Resolutions for a healthy New Year follow a pretty standard script. Lose weight. Exercise more. Eat better.
And they almost always end up on the cutting-room floor by February.
Effective resolutions, experts agree, share certain traits. First, they’re attainable, not pie-in-the-sky stuff. Second, they’re quantifiable. And, finally, they’re part of a short list.
A 2007 survey found that 88% of resolutions end in failure. If you’re looking to join the other 12%, here are a few suggestions for a healthier 2023 from the Oklahoma Medical Research Foundation.
Hit the hay
Depression. Dementia. Weight gain. Heart disease. Type 2 diabetes. Vehicular accidents.
Sleep deprivation increases the risk of all of these health issues, plus many more.
However, a six-year study of more than 1 million adults found that more is only better up to a point. The research revealed a U-shaped curve, with the highest mortality rates for those who slept less than four or more than eight hours a night.
If you’re among the more than one-third of Americans who struggle with sleep issues, make getting some shuteye a priority in 2023. Set a measurable goal: According to many studies, seven hours a night seems to be a nice sweet spot. Then try to hit that mark by practicing good sleep hygiene. That means going to bed and getting up at about the same time each day, avoiding caffeine late in the day, and steering clear of alcohol and screens before bed.
Build a movement routine
Dr. Scott Plafker, a scientist in OMRF’s Aging & Metabolism Research Program, believes that we need to get rid of the word exercise. “It has too many negative connotations.” Instead, he said, “I think of movement.”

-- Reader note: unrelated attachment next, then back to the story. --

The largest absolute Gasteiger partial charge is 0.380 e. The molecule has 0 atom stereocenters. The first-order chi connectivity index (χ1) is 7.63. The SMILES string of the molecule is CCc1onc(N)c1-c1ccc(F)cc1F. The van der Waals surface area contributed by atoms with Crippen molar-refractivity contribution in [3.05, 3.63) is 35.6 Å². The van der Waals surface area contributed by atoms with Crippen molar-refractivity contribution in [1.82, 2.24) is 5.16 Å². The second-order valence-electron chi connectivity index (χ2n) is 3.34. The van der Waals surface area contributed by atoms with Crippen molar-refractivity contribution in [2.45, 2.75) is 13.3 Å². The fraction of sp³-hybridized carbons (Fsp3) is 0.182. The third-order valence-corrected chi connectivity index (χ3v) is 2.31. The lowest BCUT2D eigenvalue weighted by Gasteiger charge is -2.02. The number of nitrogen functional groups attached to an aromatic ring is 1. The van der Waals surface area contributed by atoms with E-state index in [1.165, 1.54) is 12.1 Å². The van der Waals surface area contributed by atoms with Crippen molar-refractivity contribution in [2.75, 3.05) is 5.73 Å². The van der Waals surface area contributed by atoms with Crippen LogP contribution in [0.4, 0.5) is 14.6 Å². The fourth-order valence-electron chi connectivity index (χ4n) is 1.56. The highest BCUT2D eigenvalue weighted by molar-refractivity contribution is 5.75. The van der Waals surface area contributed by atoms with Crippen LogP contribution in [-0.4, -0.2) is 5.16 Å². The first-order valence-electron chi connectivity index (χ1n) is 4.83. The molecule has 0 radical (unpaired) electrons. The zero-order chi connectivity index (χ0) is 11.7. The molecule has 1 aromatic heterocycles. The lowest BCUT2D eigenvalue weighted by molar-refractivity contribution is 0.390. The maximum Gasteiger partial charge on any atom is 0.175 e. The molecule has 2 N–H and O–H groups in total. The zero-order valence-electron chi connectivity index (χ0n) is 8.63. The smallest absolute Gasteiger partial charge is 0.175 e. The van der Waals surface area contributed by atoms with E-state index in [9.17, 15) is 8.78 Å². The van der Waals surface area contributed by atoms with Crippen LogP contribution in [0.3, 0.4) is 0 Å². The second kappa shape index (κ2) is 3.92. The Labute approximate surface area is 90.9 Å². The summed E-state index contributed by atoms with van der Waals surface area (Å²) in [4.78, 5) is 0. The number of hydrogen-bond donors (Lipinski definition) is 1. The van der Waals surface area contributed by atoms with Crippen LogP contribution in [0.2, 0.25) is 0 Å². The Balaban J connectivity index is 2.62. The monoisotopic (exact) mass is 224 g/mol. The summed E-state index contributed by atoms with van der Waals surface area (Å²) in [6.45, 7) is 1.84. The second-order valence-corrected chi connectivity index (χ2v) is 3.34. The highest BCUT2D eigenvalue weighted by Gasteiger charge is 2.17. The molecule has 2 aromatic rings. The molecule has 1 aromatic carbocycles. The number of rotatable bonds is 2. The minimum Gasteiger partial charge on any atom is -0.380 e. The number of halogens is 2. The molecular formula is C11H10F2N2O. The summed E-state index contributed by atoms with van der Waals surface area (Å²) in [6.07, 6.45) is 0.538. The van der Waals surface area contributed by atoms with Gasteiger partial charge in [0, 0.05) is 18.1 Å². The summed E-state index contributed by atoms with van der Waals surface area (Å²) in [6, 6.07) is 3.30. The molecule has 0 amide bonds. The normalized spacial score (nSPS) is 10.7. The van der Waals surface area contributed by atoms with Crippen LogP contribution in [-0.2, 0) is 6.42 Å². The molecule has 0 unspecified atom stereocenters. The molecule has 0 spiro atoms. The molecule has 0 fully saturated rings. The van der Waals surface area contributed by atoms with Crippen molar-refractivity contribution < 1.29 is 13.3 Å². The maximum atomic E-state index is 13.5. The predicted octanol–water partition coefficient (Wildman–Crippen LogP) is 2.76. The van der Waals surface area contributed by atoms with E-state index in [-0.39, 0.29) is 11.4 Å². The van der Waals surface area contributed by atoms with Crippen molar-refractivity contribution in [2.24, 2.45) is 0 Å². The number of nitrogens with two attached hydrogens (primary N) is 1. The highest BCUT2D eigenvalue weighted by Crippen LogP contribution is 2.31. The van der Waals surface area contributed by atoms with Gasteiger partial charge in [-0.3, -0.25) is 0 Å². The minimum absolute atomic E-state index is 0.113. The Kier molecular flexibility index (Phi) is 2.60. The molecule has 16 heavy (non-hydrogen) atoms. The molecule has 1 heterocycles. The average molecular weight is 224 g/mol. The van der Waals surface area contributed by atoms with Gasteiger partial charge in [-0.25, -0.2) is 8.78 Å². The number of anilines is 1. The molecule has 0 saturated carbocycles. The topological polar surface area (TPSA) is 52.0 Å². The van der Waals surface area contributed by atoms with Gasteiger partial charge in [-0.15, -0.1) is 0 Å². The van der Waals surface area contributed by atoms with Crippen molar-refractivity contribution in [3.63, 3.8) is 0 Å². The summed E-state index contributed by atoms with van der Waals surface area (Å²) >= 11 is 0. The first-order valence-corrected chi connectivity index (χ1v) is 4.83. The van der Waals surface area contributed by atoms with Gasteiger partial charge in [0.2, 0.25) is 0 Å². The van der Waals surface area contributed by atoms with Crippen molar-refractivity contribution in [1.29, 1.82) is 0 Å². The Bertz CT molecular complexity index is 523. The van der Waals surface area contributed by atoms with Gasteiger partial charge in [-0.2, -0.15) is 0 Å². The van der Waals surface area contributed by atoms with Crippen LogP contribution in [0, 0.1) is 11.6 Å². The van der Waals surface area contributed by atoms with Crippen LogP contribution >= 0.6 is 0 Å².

Plafker suggests putting together a list of things that might help introduce more movement into your life. And when you do, he said, “be open-minded.”
After knee issues put an end to his running, Plafker started with a pair of entries – water and nature – that didn’t necessarily sound active. But then he figured out a way to add them to his daily movement routine: morning yoga sessions by the pool.
Prepare your own list, and then refine it into a daily movement calendar. Be sure to “build physical activity around something you enjoy,” said Plafker. “Because if you don’t like it, you won’t keep doing it.”
Perfection is not the goal
The Achilles heel of most resolutions is setting the bar too high. If you haven’t been working out, start gently. Instead of pledging to spend an hour a day at the gym, try aiming for, say, three 30-minute movement sessions of any kind each week.
And when life knocks you down, as it inevitably will, don’t stay down. Instead, dust yourself off, forgive yourself for being human (that missed workout or extra piece of cake won’t kill you), and resume your routine.
In other words, don’t let the perfect be the enemy of the good.
Here’s wishing you and yours a happy and healthy 2023!
Dr. Andrew Weyrich is president of the Oklahoma Medical Research Foundation, and Adam Cohen is OMRF’s senior vice president and general counsel. They can be reached at email@example.com. Get On Your Health delivered to your inbox — sign up here.